Together again: the Colorado Matters Holiday Extravaganza returns to the stage

December 17, 2021
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Musician Freddy Rodriguez Jr. at the piano Wednesday evening, December 8, 2021, during the recording of the Colorado Matters Holiday Extravaganza at the University of Denver’s Newman Performing Arts Center.

For many people, the holiday season is infused with music, memories, light and hopefully a little laughter. At Colorado Matters, those four ideas are core to our annual Holiday Extravaganza. Our variety show takes a cue from the black and white glory of “The Judy Garland Show’s” Christmas Special, which aired in December, 1963, and featured Jack Jones, Liza Minnelli and others. Then, as now, the country was was grieving. Today, it’s COVID. In ‘63, President Kennedy had just been assassinated. We must always make room for hope.

At our sixth holiday show on Dec. 8th, 2021, we gathered at the Newman Center for the Performing Arts at The University of Denver with some of Colorado’s most talented performers, including jazzman Freddy Rodriguez, Jr., pop act Neoma, actor Betty Hart, singer/songwriter Liat and comedian Elliot Woolsey.  While our audience was masked — and vaccinated —  their smiles  could be felt and their laughter bounced around the theater.

In addition to CPR News, The Colorado Matters Holiday Extravaganza will air at 4 p.m. on Dec. 24th on Denver7. Here are some of our favorite moments from the show, with photographs by Hart Van Denburg, CPR News’ visuals editor.


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Headliner and pop sensation Neoma relocated to Colorado from Ecuador. She opened our show with a fresh take on Wham's 1984 hit "Last Christmas." To our surprise, the original version only reached number one on the charts in 2020. Wham's lead singer, George Michael, died Christmas morning 2016.

COLORADO-MATTERS-HOLIDAY-EXTRAVAGANZA-2021Hart Van Denburg/CPR News

Actor and director Betty Hart, who often works with Stories on Stage, read "Amazing Peace: A Christmas Poem" by Maya Angelou. She remembers bursting into tears the first time she saw it. "It's what the world needs more of," she said.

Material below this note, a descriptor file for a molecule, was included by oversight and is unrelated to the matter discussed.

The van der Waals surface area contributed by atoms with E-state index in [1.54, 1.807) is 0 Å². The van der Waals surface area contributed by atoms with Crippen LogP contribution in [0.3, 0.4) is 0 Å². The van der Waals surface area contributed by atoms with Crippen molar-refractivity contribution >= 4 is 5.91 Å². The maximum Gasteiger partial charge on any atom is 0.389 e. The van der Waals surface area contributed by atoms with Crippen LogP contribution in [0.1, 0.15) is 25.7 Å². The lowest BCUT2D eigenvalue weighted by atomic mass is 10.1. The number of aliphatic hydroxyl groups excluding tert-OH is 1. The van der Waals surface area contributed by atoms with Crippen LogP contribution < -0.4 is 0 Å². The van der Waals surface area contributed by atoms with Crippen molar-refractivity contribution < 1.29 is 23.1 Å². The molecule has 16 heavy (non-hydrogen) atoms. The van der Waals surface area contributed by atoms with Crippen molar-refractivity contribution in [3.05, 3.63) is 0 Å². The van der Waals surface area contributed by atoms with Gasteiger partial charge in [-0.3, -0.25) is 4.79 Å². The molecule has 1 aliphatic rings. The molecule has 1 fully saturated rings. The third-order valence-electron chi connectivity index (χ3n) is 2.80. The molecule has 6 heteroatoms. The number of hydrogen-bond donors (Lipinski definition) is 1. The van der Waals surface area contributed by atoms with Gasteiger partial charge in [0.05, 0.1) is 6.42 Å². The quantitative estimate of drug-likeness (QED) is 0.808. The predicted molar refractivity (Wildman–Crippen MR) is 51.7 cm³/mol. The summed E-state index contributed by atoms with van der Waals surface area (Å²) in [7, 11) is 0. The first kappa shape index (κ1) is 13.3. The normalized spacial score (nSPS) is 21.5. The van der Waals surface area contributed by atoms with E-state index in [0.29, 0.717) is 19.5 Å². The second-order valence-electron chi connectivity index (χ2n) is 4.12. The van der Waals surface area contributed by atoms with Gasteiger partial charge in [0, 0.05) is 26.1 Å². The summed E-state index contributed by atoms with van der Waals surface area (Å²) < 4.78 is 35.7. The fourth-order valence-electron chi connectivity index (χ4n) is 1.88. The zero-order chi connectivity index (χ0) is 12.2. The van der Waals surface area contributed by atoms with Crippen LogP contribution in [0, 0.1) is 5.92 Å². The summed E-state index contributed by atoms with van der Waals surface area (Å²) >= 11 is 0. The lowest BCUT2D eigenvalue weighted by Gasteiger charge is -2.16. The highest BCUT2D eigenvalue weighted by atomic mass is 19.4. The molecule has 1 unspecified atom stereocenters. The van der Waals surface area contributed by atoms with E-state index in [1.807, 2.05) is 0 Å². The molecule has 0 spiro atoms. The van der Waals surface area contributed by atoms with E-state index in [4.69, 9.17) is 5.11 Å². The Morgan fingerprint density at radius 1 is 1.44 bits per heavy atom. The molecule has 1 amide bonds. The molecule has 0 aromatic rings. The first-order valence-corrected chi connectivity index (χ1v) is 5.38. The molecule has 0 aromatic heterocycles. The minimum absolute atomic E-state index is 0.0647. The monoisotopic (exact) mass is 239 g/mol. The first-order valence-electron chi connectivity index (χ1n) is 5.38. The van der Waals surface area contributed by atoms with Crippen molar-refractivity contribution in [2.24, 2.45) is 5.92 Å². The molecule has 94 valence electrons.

One stanza goes:
"It is the Glad Season.
Thunder ebbs to silence and lightning sleeps quietly in the corner.
Flood waters recede into memory.
Snow becomes a yielding cushion to aid us
As we make our way to higher ground."

COLORADO-MATTERS-HOLIDAY-EXTRAVAGANZA-2021Hart Van Denburg/CPR News

Palisade singer/songwriter Liat, who is Jewish, flew in from the Western Slope to help us celebrate Hanukkah. She wrote and performed a new original song, "We're Coming Home," which is streaming everywhere.

Liat and her partner used to live in Denver and had planned to get married in Palisade. "Then COVID hit and instead of getting married, we used the money to invest in a house in Palisade."

COLORADO-MATTERS-HOLIDAY-EXTRAVAGANZA-2021Hart Van Denburg/CPR News

Comedian Elliot Woolsey develops new talent at Comedy Works in Denver. He showed off his own talents with a stand-up routine that poked fun at life in Colorado. "This is how liberal Boulder is: When you're leaving Denver — traveling north on I-25 — Boulder is the only city that makes you exit on the left!"

COLORADO-MATTERS-HOLIDAY-EXTRAVAGANZA-2021Hart Van Denburg/CPR News

Inspired by two vocal instructors in Grand Junction, Colorado Matters host Ryan Warner got "super vulnerable" and sang for the audience and his own rendition of muse Judy Garland's "What'll I Do," written by Irving Berlin. Scott McCormick, of Denver, accompanied Warner on the piano.

COLORADO-MATTERS-HOLIDAY-EXTRAVAGANZA-2021Hart Van Denburg/CPR News

Micah Smith, social equity reporter with Denver7, served as this year’s announcer. Smith has a Christmastime birthday. When we asked if, when she was little, people tried to give her one gift to cover both celebrations, she said her mother, who also has a late-December birthday, would not allow it. "You’re not going to do that to my baby! She needs two gifts, OK?!” her mother would say.

For more laughs, Colorado Matters Production Manager Michael Hughes browsed local record shops for the schlockiest holiday music he could find. “A Cabbage Patch Christmas,” from 1984, came out on top.


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